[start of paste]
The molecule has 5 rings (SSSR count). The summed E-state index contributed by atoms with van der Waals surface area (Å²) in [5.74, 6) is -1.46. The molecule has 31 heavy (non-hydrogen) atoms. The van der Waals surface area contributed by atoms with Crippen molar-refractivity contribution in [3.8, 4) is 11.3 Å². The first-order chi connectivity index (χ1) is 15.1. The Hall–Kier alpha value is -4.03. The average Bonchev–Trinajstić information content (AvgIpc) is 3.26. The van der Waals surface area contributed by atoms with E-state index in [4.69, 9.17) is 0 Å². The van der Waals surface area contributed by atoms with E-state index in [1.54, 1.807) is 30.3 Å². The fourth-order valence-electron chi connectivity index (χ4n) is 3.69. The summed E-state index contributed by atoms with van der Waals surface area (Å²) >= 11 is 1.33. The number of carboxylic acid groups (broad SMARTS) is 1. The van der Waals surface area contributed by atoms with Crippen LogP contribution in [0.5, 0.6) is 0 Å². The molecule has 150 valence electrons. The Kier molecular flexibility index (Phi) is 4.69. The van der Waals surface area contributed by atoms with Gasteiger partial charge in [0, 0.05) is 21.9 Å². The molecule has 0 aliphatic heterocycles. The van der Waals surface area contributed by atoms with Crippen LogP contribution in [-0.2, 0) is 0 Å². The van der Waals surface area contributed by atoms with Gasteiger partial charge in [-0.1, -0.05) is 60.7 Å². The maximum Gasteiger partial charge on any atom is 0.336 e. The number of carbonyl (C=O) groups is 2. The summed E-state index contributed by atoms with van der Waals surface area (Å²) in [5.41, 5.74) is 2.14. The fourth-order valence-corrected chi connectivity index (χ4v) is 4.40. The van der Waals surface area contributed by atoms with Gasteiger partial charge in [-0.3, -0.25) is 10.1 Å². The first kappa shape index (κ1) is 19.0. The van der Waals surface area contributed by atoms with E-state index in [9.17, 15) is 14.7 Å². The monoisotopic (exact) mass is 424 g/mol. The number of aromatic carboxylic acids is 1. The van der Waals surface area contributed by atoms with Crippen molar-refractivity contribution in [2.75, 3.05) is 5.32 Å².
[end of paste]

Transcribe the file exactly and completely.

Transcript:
The molecule has 5 rings (SSSR count). The summed E-state index contributed by atoms with van der Waals surface area (Å²) in [5.74, 6) is -1.46. The molecule has 31 heavy (non-hydrogen) atoms. The van der Waals surface area contributed by atoms with Crippen molar-refractivity contribution in [3.8, 4) is 11.3 Å². The first-order chi connectivity index (χ1) is 15.1. The Hall–Kier alpha value is -4.03. The average Bonchev–Trinajstić information content (AvgIpc) is 3.26. The van der Waals surface area contributed by atoms with E-state index in [4.69, 9.17) is 0 Å². The van der Waals surface area contributed by atoms with E-state index in [1.54, 1.807) is 30.3 Å². The fourth-order valence-electron chi connectivity index (χ4n) is 3.69. The summed E-state index contributed by atoms with van der Waals surface area (Å²) >= 11 is 1.33. The number of carboxylic acid groups (broad SMARTS) is 1. The van der Waals surface area contributed by atoms with Crippen LogP contribution in [0.5, 0.6) is 0 Å². The molecule has 150 valence electrons. The Kier molecular flexibility index (Phi) is 4.69. The van der Waals surface area contributed by atoms with Gasteiger partial charge in [0, 0.05) is 21.9 Å². The molecule has 0 aliphatic heterocycles. The van der Waals surface area contributed by atoms with Crippen LogP contribution in [-0.2, 0) is 0 Å². The van der Waals surface area contributed by atoms with Gasteiger partial charge in [-0.1, -0.05) is 60.7 Å². The maximum Gasteiger partial charge on any atom is 0.336 e. The number of carbonyl (C=O) groups is 2. The summed E-state index contributed by atoms with van der Waals surface area (Å²) in [5.41, 5.74) is 2.14. The fourth-order valence-corrected chi connectivity index (χ4v) is 4.40. The van der Waals surface area contributed by atoms with Gasteiger partial charge in [-0.3, -0.25) is 10.1 Å². The first kappa shape index (κ1) is 19.0. The van der Waals surface area contributed by atoms with E-state index in [9.17, 15) is 14.7 Å². The monoisotopic (exact) mass is 424 g/mol. The number of aromatic carboxylic acids is 1. The van der Waals surface area contributed by atoms with Crippen molar-refractivity contribution in [2.75, 3.05) is 5.32 Å².